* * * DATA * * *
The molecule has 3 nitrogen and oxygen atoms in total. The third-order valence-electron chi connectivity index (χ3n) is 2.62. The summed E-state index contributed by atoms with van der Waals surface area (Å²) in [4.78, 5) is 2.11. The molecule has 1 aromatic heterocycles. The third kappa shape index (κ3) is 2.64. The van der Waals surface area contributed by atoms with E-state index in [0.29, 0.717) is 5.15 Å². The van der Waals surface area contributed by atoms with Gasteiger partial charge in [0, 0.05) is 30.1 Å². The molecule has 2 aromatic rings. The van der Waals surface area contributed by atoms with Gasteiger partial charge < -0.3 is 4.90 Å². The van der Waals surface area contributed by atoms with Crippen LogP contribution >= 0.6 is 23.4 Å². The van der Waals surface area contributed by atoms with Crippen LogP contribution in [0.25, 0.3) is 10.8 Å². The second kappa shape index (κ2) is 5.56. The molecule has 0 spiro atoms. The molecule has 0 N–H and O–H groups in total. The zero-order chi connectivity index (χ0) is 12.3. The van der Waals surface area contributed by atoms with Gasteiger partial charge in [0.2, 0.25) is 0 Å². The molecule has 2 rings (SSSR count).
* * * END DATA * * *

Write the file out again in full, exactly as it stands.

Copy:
The molecule has 3 nitrogen and oxygen atoms in total. The third-order valence-electron chi connectivity index (χ3n) is 2.62. The summed E-state index contributed by atoms with van der Waals surface area (Å²) in [4.78, 5) is 2.11. The molecule has 1 aromatic heterocycles. The third kappa shape index (κ3) is 2.64. The van der Waals surface area contributed by atoms with E-state index in [0.29, 0.717) is 5.15 Å². The van der Waals surface area contributed by atoms with Gasteiger partial charge in [0, 0.05) is 30.1 Å². The molecule has 2 aromatic rings. The van der Waals surface area contributed by atoms with Gasteiger partial charge < -0.3 is 4.90 Å². The van der Waals surface area contributed by atoms with Crippen LogP contribution >= 0.6 is 23.4 Å². The van der Waals surface area contributed by atoms with Crippen LogP contribution in [0.25, 0.3) is 10.8 Å². The second kappa shape index (κ2) is 5.56. The molecule has 0 spiro atoms. The molecule has 0 N–H and O–H groups in total. The zero-order chi connectivity index (χ0) is 12.3. The van der Waals surface area contributed by atoms with Gasteiger partial charge in [0.2, 0.25) is 0 Å². The molecule has 2 rings (SSSR count).